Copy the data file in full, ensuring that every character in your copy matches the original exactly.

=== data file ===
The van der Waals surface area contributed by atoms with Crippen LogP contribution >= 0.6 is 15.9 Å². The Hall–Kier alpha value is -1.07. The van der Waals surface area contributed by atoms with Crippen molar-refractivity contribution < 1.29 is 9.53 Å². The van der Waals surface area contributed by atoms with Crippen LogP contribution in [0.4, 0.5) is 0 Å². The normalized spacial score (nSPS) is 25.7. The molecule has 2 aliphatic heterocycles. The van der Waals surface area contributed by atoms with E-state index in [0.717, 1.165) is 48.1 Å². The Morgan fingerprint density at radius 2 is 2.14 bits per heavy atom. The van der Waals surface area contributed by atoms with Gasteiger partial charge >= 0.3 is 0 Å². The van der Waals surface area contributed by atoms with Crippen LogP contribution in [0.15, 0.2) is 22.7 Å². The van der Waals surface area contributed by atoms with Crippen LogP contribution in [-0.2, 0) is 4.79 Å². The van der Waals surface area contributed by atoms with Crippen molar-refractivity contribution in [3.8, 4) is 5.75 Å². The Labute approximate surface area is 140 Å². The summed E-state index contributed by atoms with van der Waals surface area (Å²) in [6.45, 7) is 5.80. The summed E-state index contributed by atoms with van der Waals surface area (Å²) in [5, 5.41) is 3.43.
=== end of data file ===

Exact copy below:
The van der Waals surface area contributed by atoms with Crippen LogP contribution >= 0.6 is 15.9 Å². The Hall–Kier alpha value is -1.07. The van der Waals surface area contributed by atoms with Crippen molar-refractivity contribution < 1.29 is 9.53 Å². The van der Waals surface area contributed by atoms with Crippen LogP contribution in [0.4, 0.5) is 0 Å². The normalized spacial score (nSPS) is 25.7. The molecule has 2 aliphatic heterocycles. The van der Waals surface area contributed by atoms with E-state index in [0.717, 1.165) is 48.1 Å². The Morgan fingerprint density at radius 2 is 2.14 bits per heavy atom. The van der Waals surface area contributed by atoms with Gasteiger partial charge >= 0.3 is 0 Å². The van der Waals surface area contributed by atoms with Crippen LogP contribution in [0.15, 0.2) is 22.7 Å². The van der Waals surface area contributed by atoms with Crippen LogP contribution in [-0.2, 0) is 4.79 Å². The van der Waals surface area contributed by atoms with Crippen molar-refractivity contribution in [3.8, 4) is 5.75 Å². The Labute approximate surface area is 140 Å². The summed E-state index contributed by atoms with van der Waals surface area (Å²) in [6.45, 7) is 5.80. The summed E-state index contributed by atoms with van der Waals surface area (Å²) in [5, 5.41) is 3.43.